There is somewhat of a sustainability war between synthetics and naturals in both the scientific and consumer communities. Some believe that the low water usage and limitless supply potential of green chemistry outweigh the high demand of resources and square footage of traditional farming; others that the carbon footprint of large corporates belie the livelihoods of smallholder farmers that are primed to action environmentally “circular” practices, in which waste could be minimal.
Naturals, however, have one great advantage: their visual beauty. In an era of unprecedented power for visuality in which, not since the pre-Enlightenment Renaissance, the written word has arguably fallen in rank below that of the image, this is an important fact. It is very hard for everyday non-scientists to be emotionally moved by synthetics. Let’s say, for this argument, that naturals win that debate.
Where it Came From
It is hard to quantify the value of nature in commerce. When reviewing the global natural and organic personal care industry specifically, the market is expected to be valued at $21 billion by the end of 2024, riding a CAGR of 8.8% over an eight-year historya. But the exploitation of “natural,” as a means to explain both forms and frameworks, can be found in almost every single product category on earth – from furniture to food, art to fashion, even in financial services (via the natural order of things, balancing acts and survival of the fittest). The cult surrounding nature as a value accelerator is reaching high tide, synonymous with health, prosperity, and earnestness – a useful tool, given that a quarter of teens aged 15-17 state they worry about staying healthyb.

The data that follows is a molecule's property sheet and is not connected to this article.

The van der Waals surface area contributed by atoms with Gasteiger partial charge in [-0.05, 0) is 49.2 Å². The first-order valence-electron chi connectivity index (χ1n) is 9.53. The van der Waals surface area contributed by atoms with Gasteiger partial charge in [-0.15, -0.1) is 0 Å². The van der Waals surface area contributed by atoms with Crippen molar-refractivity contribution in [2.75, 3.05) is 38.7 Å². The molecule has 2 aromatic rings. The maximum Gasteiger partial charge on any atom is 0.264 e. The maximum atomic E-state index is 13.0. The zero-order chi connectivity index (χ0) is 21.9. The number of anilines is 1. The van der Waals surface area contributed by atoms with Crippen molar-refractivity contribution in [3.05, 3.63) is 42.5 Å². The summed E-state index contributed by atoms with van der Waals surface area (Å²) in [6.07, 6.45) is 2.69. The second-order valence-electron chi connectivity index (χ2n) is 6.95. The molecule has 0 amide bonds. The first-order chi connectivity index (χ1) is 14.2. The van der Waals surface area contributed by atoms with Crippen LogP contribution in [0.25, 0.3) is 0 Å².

This has, of course, watershed into perfumery with dramatic results – photo-realistic compositions such as Pulp by Byredo, the ubiquity of “Grassoise” rose in every niche launch and, now, the introduction of “farm-to-table” marketing. Victoria Buchanan, senior futures analyst at The Future Laboratory, explains that
“An obsession with wellness and detoxification, both in terms of diet and products, is fuelling a demand for stripped-back, ‘clean’ ingredients. Consumers are becoming more knowledgeable about possible irritations caused by synthetic ingredients in fragrances and preservatives and are reading labels more carefully, a habit picked up from the grocery aisle."1
Restauranteurs already felt out this social trajectory as early as the 1970s; perfumery often lags behind the food and service industries when putting innovative cultural impulses into concrete. As journalist Cinnamon Janzer discussed in an Upserve feature on the history of the farm-to-table movement, “it’s impossible to talk about the rise of farm-to-table without discussing the fall of the processed food empire.”2 She succinctly summarizes the reengagement with smaller farms and their local organic produce, dominant until the Second World War, via the growing mistrust that took root in the hippie lobbies for mass-produced long-life processed groceries. Eventually “showing up in formal food structures” such as Alice Waters’ restaurant Chez Panisse in 1971, the movement continued to find followers at the rising number of farmers’ markets, which increased from 1,755 to 8,268 in the United States between 1994 and 2014, before fully branching its roots on the back of the mega-trends for craft storytelling, holistic wellness and the experience economy from the early 2010s to today.3